Graham Reid | | 1 min read
How strange to live in a world without Lou Reed. Not that we chatted often -- indeed never -- but it was always good to know that Lou was out there somewhere being irritable about something.
In the days to come we will doubtless hear how, behind it all, he was a warm, caring, sensitive and gentle soul. And he doubtless was.
But Elsewhere's sole encounter with him seemed typical of his relationship with the wider world beyond a few intimates where his real self perhaps shone. It was in Sydney a few years back and he bluntly corrected me at a press conference when I directed a question to his wife Laurie Anderson. (I wasn't wrong in fact, but that's neither here nor there).
That anecdote, with a punchline worth reading on to, is here.
But Lou is gone at 71 -- which seems young for someone who really looked after himself through tai chi etc, but also remarkably old for someone who spent a couple of decades not looking after himself at all.
Already the obituaries are talking of those influential years with Velvet Underground and rightly so. As Brian Eno once observed, “I knew that they were going to be one of the most interesting groups and that there would be a time when it wouldn’t be the Beatles up there and then all these other groups down there.
“It would be a question of attempting to assess the relative values of the Beatles and the Velvet Underground as equals”.
VU have long had their place in the pantheon of music assured (and you can get their first two albums as a Bargain Buy if you look around, see here).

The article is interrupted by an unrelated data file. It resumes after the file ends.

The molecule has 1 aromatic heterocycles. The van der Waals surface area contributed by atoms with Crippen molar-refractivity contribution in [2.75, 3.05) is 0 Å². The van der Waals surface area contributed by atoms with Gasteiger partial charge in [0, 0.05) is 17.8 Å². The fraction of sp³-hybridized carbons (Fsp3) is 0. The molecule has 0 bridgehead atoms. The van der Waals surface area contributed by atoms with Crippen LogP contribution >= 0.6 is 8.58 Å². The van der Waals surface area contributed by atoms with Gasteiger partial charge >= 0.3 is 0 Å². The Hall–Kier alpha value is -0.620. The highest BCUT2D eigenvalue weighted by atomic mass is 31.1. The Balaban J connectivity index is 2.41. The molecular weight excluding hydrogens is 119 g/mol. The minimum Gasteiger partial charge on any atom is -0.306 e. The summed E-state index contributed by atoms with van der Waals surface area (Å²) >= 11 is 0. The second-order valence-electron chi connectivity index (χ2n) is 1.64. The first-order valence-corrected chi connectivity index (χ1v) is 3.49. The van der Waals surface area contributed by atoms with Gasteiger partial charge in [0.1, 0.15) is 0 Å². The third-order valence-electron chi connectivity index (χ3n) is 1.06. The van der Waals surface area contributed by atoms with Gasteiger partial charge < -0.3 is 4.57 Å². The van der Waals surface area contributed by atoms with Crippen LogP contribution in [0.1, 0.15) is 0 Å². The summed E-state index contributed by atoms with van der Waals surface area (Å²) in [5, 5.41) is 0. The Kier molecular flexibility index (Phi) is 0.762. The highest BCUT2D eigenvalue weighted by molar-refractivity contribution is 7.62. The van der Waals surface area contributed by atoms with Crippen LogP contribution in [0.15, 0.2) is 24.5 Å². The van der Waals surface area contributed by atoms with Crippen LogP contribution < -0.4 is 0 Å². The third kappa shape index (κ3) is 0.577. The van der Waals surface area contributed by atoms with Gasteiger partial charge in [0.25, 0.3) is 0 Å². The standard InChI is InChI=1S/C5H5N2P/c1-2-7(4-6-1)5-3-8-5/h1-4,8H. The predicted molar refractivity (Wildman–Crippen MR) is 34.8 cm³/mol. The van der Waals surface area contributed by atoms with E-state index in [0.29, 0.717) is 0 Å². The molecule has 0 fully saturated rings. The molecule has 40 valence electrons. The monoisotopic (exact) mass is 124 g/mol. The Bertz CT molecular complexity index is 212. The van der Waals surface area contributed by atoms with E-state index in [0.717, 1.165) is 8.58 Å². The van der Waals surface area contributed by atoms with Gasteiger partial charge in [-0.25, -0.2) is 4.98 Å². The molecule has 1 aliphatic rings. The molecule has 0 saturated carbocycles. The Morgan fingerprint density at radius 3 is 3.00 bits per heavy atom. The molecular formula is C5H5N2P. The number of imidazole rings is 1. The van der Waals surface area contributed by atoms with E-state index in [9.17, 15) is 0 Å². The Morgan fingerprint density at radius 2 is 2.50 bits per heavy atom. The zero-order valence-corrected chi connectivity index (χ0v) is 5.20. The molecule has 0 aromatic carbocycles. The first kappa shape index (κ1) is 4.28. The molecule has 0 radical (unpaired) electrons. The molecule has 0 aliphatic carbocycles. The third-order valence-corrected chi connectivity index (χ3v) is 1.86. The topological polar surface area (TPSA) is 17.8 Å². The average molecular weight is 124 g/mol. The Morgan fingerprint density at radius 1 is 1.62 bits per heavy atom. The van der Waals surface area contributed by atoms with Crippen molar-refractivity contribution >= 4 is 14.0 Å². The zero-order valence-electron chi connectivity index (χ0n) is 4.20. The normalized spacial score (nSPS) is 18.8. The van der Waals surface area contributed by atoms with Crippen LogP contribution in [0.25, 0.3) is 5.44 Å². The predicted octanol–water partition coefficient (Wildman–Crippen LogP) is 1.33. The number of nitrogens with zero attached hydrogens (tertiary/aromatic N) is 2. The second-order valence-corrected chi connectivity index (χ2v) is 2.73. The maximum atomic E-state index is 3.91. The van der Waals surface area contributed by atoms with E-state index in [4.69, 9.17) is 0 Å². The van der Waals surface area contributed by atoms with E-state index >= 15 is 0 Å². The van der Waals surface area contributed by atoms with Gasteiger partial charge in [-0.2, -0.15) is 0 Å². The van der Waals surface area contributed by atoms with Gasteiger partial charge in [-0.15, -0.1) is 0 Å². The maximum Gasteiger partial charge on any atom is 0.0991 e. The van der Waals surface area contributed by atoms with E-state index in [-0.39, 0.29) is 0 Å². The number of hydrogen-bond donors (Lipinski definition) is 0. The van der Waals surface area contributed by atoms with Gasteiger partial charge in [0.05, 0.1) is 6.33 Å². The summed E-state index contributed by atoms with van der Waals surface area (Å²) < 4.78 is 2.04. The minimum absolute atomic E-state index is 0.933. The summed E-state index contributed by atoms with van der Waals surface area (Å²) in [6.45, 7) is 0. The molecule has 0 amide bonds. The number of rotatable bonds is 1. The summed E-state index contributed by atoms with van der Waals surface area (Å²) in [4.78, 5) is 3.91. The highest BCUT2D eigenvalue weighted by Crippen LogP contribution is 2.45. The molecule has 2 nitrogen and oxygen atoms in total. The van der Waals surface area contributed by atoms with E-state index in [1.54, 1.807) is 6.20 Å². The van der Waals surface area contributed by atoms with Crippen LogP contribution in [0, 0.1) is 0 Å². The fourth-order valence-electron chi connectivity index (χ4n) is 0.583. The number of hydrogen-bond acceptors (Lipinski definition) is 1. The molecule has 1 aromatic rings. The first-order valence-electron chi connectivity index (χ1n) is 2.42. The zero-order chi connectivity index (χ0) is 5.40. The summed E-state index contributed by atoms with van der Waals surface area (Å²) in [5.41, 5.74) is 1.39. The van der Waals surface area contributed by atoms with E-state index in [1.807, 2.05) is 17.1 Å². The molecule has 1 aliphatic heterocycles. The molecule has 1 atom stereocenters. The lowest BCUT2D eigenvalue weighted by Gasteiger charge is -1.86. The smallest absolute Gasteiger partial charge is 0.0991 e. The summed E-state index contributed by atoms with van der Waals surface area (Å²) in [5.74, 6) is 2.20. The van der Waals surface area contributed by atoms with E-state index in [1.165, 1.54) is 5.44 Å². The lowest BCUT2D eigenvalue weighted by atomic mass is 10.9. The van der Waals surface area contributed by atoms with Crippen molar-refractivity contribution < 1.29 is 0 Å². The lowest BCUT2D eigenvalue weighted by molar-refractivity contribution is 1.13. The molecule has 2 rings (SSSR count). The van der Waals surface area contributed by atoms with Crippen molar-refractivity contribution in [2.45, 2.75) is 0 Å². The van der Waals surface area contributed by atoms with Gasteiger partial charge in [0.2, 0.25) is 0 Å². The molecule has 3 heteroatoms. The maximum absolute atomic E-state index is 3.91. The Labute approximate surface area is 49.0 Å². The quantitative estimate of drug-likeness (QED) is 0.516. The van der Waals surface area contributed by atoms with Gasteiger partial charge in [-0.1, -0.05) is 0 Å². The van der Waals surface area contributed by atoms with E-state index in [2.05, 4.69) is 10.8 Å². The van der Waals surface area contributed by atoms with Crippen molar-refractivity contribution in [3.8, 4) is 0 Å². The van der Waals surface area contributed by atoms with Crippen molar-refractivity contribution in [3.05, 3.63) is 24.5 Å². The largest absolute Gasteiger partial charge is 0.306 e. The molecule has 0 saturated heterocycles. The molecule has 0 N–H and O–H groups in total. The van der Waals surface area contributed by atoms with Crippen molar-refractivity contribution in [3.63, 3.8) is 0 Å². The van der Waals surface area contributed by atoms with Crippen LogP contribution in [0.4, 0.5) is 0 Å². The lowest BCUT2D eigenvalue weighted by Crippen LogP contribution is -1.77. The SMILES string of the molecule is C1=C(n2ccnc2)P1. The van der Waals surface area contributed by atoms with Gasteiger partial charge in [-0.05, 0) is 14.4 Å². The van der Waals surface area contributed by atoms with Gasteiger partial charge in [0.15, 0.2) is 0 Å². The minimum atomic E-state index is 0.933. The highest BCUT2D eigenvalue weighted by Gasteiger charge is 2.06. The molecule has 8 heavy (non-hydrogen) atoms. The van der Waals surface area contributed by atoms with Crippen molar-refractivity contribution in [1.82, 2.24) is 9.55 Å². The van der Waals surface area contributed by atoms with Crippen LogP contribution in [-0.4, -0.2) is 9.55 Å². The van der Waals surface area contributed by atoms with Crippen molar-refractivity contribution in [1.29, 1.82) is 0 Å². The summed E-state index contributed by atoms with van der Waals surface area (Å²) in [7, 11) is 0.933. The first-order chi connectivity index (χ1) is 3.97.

But Reed's solo career -- so long it would invariably be uneven -- is being less discussed in obits, aside from those early years when he took that walk on the wild side.
So simply as a reader servive, Elsewhere throws the spotlight on the bargain buy reissues of many of Reed's solo albums in the Original Classic Album Series here and here. There is also a third set in that series which includes his self-titled album, Transformer, Berlin, Sally Can't Dance and Coney Island Baby.
So if you forego coffees and a bottle of wine for a week or two you can pick up 15 of Reed's solo albums, no trouble. There is a lot of listening across those records.
He may have been pugnacious, belligerent and never in doubt about his own genius, but he could also be funny, droll and a genius.
The world is that little bit more empty and poorer without him.